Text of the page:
July/August 2014 Today's Veterinary Practice tvpjournal.com What factors do you believe inhibit pet owners from taking advantage of resources that provide spay/neuter services? There are several factors, including public misconception about pet safety, age requirements, and access to low-cost spay and neuter clinics. Ultimately, one of the biggest issues pet owners face is lack of information from a source they trust. Most owners want the best for their pets, and when presented with clear, unbiased opinions, they often make the right decision. That's why Found Animals has collaborated with Aimee Christian, Vice President of Spay/Neuter Operations, ASPCA (aspca.org), to present the session Shoestring Marketing & Outreach Strategies. As an industry and profession, we can do more to make access to spay/neuter resources available to all families. Does your organization support any specific recommendations, such as what age to spay/neuter? Found Animals' goal is to reduce shelter intake by providing information about, as well as access to, high-quality spay/neuter services. This starts with educating pet owners, by informing them that spay/neuter surgeries should be performed as early as possible for healthy puppies and kittens. Surgeries may take place as early as 8 weeks of age or when the animal reaches 2 pounds, making the procedures easier, faster, and less expensive than those for adult animals. When combined with faster anesthetic recovery and a shorter healing period, pediatric spay/neuter has proven to be an effective tool in addressing shelter intake. n Support for Found Animals and its initiatives comes from the generous contributions of Dr. Gary Michelson and Alya Michelson. The Back Page | N 1 % (n=415) N 2 % (n=200) Vomiting (with and without blood) 17 4.1 25 12.5 Dry/Flaky Skin 13 3.1 2 1.0 Diarrhea (with and without blood) 13 3.1 7 3.5 Lethargy 7 1.7 4 2.0 Anorexia 5 1.2 9 4.5 Treatment Group Afoxolaner Oral active control ™NexGard and FRONTLINE VET LABS are trademarks of Merial. ©2014 Merial. All rights reserved. Body Afoxolaner Per Chewables Weight Chewable (mg) Administered 4.0 to 10.0 lbs. 11.3 One 10.1 to 24.0 lbs. 28.3 One 24.1 to 60.0 lbs. 68 One 60.1 to 121.0 lbs. 136 One Over 121.0 lbs. Administer the appropriate combination of chewables CAUTION: Federal (USA) law restricts this drug to use by or on the order of a licensed veterinarian. Description: NEXGARD™ (afoxolaner) is available in four sizes of beef-favored, soft chewables for oral administration to dogs and puppies according to their weight. Each chewable is formulated to provide a minimum afoxolaner dosage of 1.14 mg/ lb (2.5 mg/kg). Afoxolaner has the chemical composition 1-Naphthalenecarboxamide, 4-[5- [3-chloro-5-(trifuoromethyl)- phenyl]-4, 5-dihydro-5-(trifuoromethyl)-3-isoxazolyl]-N-[2-oxo-2-[(2,2,2-trifuoroethyl)amino]ethyl. Indications: NEXGARD kills adult feas and is indicated for the treatment and prevention of fea infestations (Ctenocephalides felis), and the treatment and control of Black-legged tick (Ixodes scapularis), American Dog tick (Dermacentor variabilis), and Lone Star tick (Amblyomma americanum) infestations in dogs and puppies 8 weeks of age and older, weighing 4 pounds of body weight or greater, for one month. Dosage and Administration: NEXGARD is given orally once a month, at the minimum dosage of 1.14 mg/lb (2.5 mg/kg). Dosing Schedule: NEXGARD can be administered with or without food. Care should be taken that the dog consumes the complete dose, and treated animals should be observed for a few minutes to ensure that part of the dose is not lost or refused. If it is suspected that any of the dose has been lost or if vomiting occurs within two hours of administration, redose with another full dose. If a dose is missed, administer NEXGARD and resume a monthly dosing schedule. Flea Treatment and Prevention: Treatment with NEXGARD may begin at any time of the year. In areas where feas are common year-round, monthly treatment with NEXGARD should continue the entire year without interruption. To minimize the likelihood of fea reinfestation, it is important to treat all animals within a household with an approved fea control product. Tick Treatment and Control: Treatment with NEXGARD may begin at any time of the year (see Effectiveness). Contraindications: There are no known contraindications for the use of NEXGARD. Warnings: Not for use in humans. Keep this and all drugs out of the reach of children. In case of accidental ingestion, contact a physician immediately. Precautions: The safe use of NEXGARD in breeding, pregnant or lactating dogs has not been evaluated. Use with caution in dogs with a history of seizures (see Adverse Reactions). Adverse Reactions: In a well-controlled US feld study, which included a total of 333 households and 615 treated dogs (415 administered afoxolaner; 200 administered active control), no serious adverse reactions were observed with NEXGARD. Over the 90-day study period, all observations of potential adverse reactions were recorded. The most frequent reactions reported at an incidence of > 1% within any of the three months of observations are presented in the following table. The most frequently reported adverse reaction was vomiting. The occurrence of vomiting was generally self-limiting and of short duration and tended to decrease with subsequent doses in both groups. Five treated dogs experienced anorexia during the study, and two of those dogs experienced anorexia with the frst dose but not subsequent doses. Table 1: Dogs With Adverse Reactions. 1 Number of dogs in the afoxolaner treatment group with the identifed abnormality. 2 Number of dogs in the control group with the identifed abnormality. In the US feld study, one dog with a history of seizures experienced a seizure on the same day after receiving the frst dose and on the same day after receiving the second dose of NEXGARD. This dog experienced a third seizure one week after receiving the third dose. The dog remained enrolled and completed the study. Another dog with a history of seizures had a seizure 19 days after the third dose of NEXGARD. The dog remained enrolled and completed the study. A third dog with a history of seizures received NEXGARD and experienced no seizures throughout the study. To report suspected adverse events, for technical assistance or to obtain a copy of the MSDS, contact Merial at 1-888-637- 4251 or www.merial.com/nexgard. For additional information about adverse drug experience reporting for animal drugs, contact FDA at 1-888-FDA-VETS or online at http://www.fda.gov/AnimalVeterinary/SafetyHealth. Mode of Action: Afoxolaner is a member of the isoxazoline family, shown to bind at a binding site to inhibit insect and acarine ligand- gated chloride channels, in particular those gated by the neurotransmitter gamma-aminobutyric acid (GABA), thereby blocking pre- and post-synaptic transfer of chloride ions across cell membranes. Prolonged afoxolaner-induced hyperexcitation results in uncontrolled activity of the central nervous system and death of insects and acarines. The selective toxicity of afoxolaner between insects and acarines and mammals may be inferred by the differential sensitivity of the insects and acarines' GABA receptors versus mammalian GABA receptors. Effectiveness: In a well-controlled laboratory study, NEXGARD began to kill feas four hours after initial administration and demonstrated >99% effectiveness at eight hours. In a separate well-controlled laboratory study, NEXGARD demonstrated 100% effectiveness against adult feas 24 hours post-infestation for 35 days, and was ≥ 93% effective at 12 hours post-infestation through Day 21, and on Day 35. On Day 28, NEXGARD was 81.1% effective 12 hours post-infestation. Dogs in both the treated and control groups that were infested with feas on Day -1 generated fea eggs at 12- and 24-hours post-treatment (0-11 eggs and 1-17 eggs in the NEXGARD treated dogs, and 4-90 eggs and 0-118 eggs in the control dogs, at 12- and 24- hours, respectively). At subsequent evaluations post-infestation, feas from dogs in the treated group were essentially unable to produce any eggs (0-1 eggs) while feas from dogs in the control group continued to produce eggs (1-141 eggs). In a 90-day US feld study conducted in households with existing fea infestations of varying severity, the effectiveness of NEXGARD against feas on the Day 30, 60 and 90 visits compared with baseline was 98.0%, 99.7%, and 99.9%, respectively. Collectively, the data from the three studies (two laboratory and one feld) demonstrate that NEXGARD kills feas before they can lay eggs, thus preventing subsequent fea infestations after the start of treatment of existing fea infestations. In well-controlled laboratory studies, NEXGARD demonstrated >94% effectiveness against Dermacentor variabilis and Ixodes scapularis, 48 hours post-infestation, and against Amblyomma americanum 72 hours post-infestation, for 30 days. Animal Safety: In a margin of safety study, NEXGARD was administered orally to 8- to 9-week-old Beagle puppies at 1, 3, and 5 times the maximum exposure dose (6.3 mg/kg) for three treatments every 28 days, followed by three treatments every 14 days, for a total of six treatments. Dogs in the control group were sham-dosed. There were no clinically-relevant effects related to treatment on physical examination, body weight, food consumption, clinical pathology (hematology, clinical chemistries, or coagulation tests), gross pathology, histopathology or organ weights. Vomiting occurred throughout the study, with a similar incidence in the treated and control groups, including one dog in the 5x group that vomited four hours after treatment. In a well-controlled feld study, NEXGARD was used concomitantly with other medications, such as vaccines, anthelmintics, antibiotics (including topicals), steroids, NSAIDS, anesthetics, and antihistamines. No adverse reactions were observed from the concomitant use of NEXGARD with other medications. Storage Information: Store at or below 30°C (86°F) with excursions permitted up to 40°C (104°F). How Supplied: NEXGARD is available in four sizes of beef-favored soft chewables: 11.3, 28.3, 68 or 136 mg afoxolaner. Each chewable size is available in color-coded packages of 1, 3 or 6 beef-favored chewables. NADA 141-406, Approved by FDA Marketed by: Frontline Vet Labs™, a Division of Merial Limited. Duluth, GA 30096-4640 USA Made in Brazil. 1050-4493-02 Rev. 4/2014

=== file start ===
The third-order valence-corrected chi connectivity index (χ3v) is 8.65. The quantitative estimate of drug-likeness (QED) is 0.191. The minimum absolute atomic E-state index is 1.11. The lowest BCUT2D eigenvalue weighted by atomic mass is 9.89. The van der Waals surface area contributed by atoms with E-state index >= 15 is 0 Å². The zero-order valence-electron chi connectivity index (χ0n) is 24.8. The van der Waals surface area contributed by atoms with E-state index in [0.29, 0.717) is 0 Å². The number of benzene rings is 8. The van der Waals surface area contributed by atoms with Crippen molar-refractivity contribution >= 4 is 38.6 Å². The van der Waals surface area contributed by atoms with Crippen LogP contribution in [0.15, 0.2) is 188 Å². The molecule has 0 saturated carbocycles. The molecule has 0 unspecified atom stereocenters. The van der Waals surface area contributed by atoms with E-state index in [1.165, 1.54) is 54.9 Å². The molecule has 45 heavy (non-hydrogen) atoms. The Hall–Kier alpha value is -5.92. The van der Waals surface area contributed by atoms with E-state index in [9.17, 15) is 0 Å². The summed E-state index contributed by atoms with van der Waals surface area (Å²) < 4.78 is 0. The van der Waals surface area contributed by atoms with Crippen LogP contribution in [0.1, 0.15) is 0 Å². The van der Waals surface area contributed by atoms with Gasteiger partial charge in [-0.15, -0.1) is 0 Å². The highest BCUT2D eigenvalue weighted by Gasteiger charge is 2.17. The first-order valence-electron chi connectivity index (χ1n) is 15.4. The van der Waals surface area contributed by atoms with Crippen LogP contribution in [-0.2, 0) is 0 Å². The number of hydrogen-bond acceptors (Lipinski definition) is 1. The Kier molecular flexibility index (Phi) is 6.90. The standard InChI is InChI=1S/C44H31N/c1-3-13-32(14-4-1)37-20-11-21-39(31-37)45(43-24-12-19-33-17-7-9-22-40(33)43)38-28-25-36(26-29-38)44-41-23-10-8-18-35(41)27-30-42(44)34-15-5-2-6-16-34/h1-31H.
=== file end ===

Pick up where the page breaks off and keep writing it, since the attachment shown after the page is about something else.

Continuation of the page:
Articles in this issue

Links on this page

Archives of this issue

view archives of Today's Veterinary Practice - JUL-AUG 2014